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Democrats Assail Gingrich 'Reserve Fund'

By Ann Curley/CNN

WASHINGTON (March 25) -- The House Oversight Committee has approved a $3.1 million disbursement from the "reserve fund" controlled by Speaker Newt Gingrich, destined for the House Judiciary and Government Reform and Oversight committees. The vote on each matter was 4-2, along party lines.

Democrats, who dubbed the money "the Speaker's slush fund," and have been vociferous in their demands for a full House vote on any disbursements from the fund, argued against providing the money to the two committees.

Oversight Committee Chairman Bill Thomas (R-Calif.) bantered with Democrats, arguing that the purpose of the money is for "extraordinary emergencies or high-priority" situations, claiming that the Government Reform campaign finance investigation, as well as the Judiciary Committee's oversight of the Justice Department qualify as "high-priority" situations.

House Democrats were outraged that disbursements are being released without approval by the entire House of Representatives.

The $7.9 million fund was created by the House Republican leadership for unanticipated and high priority expenditures. Gingrich approved $1.8 million from the fund to go to the House Government Reform and Oversight Committee while another $1.3 million was earmarked for the Judiciary Committee.

Under current policy, once a disbursement is approved by the Speaker, the House Oversight Committee simply rubber-stamps the disbursement, without requiring the entire House to vote on the matter.

"The slush funds have mainly been used to further partisan political agendas of investigations at taxpayers' expense," said Rep. Steny Hoyer (D-Md.), a member of the oversight panel.

Hoyer has introduced legislation entitled the "Slush Fund Accountability Act," requiring a vote of the entire House before money can be disbursed from the fund.

Hoyer urged reform of the disbursement system, saying, "There is no floor vote, no floor debate and no accountability for these millions of added spending on Congress itself."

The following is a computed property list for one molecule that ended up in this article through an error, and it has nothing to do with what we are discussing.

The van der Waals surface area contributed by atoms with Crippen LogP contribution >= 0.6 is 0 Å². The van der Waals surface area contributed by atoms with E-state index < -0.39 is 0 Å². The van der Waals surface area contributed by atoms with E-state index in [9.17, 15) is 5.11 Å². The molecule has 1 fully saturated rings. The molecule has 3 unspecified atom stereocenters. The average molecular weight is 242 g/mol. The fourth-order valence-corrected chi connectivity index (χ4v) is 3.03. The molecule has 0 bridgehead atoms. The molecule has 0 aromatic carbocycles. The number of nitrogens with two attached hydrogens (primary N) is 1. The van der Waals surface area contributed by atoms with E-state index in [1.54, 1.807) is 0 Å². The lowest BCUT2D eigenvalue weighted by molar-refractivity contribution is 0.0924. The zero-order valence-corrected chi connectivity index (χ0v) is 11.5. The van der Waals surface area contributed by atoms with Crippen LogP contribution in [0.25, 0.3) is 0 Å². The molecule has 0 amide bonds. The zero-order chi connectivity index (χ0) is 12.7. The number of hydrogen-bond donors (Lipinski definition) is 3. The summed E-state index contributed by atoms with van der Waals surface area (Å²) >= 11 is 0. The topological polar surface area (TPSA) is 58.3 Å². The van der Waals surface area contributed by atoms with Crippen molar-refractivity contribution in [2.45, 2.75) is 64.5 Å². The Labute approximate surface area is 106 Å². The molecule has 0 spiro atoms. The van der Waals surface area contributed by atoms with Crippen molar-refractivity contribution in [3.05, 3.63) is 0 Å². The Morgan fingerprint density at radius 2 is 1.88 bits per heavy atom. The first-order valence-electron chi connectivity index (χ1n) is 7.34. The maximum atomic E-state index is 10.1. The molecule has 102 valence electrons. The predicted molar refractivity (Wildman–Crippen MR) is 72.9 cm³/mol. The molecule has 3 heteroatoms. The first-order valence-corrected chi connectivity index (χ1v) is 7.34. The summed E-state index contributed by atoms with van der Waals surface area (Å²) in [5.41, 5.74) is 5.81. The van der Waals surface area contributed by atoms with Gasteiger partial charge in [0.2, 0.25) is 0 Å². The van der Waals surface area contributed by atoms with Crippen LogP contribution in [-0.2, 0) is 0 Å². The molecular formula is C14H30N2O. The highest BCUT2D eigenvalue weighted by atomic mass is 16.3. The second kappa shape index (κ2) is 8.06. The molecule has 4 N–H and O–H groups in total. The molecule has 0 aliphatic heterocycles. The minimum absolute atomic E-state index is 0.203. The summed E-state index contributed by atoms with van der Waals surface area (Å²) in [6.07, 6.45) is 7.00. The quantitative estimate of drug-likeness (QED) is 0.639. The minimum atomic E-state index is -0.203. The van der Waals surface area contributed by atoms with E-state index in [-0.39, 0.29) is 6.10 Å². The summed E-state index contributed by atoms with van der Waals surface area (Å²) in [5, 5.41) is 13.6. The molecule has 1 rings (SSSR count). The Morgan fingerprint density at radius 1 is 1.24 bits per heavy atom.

Said Hoyer: "Rather than focusing on the issues of concern to ordinary Americans such as health care, childcare, education, environment, campaign finance reform, this Congress is choosing to use its limited time and precious taxpayer-provided resources to indulge in a seemingly never-ending spree of partisan witch hunts."

Rep. Barney Frank (D-Mass.) of the Judiciary Committee said, "The fundamental issue is this: They won't tell us what they're going to use the money for, and it is indicative of a pattern in which the Judiciary Committee Democrats have been shut out of any conversation about what to do about [Independent Counsel] Kenneth Starr or these other things."

Rep. Henry Hyde (R-Ill.), chairman of the House Judiciary Committee, requested the additional funding in December 1997, for the purpose of "overseeing the Justice Department," but has recently not ruled out the possibility that the money might be used if Starr deems impeachment proceedings necessary.

Thomas assured his committee that if the House embarks on impeachment hearings as a result of Starr's Whitewater investigation, the entire House will definitely vote on that spending.

Rep. Carolyn Cheeks Kilpatrick (D-Mich.) said, "When we ask for information to see how the money has already been spent, we a get a 'duh.' What we're asking is that the entire Congress vote on whatever comes out of our House Oversight Committee."

In Other News

Wednesday March 25, 1998

Clinton Asks Reno To Probe Arkansas Shootings
Arkansas Shootings Could Spur Congressional Action
NRA Reacts To Arkansas School Shooting
Democrats Assail Gingrich 'Reserve Fund'
House Committee Battles Over Impeachment 'Plot'
Lewinsky's Mother Fails To Quash Subpoena
Disaster Relief, Military Spending Bill Moves Forward In Senate

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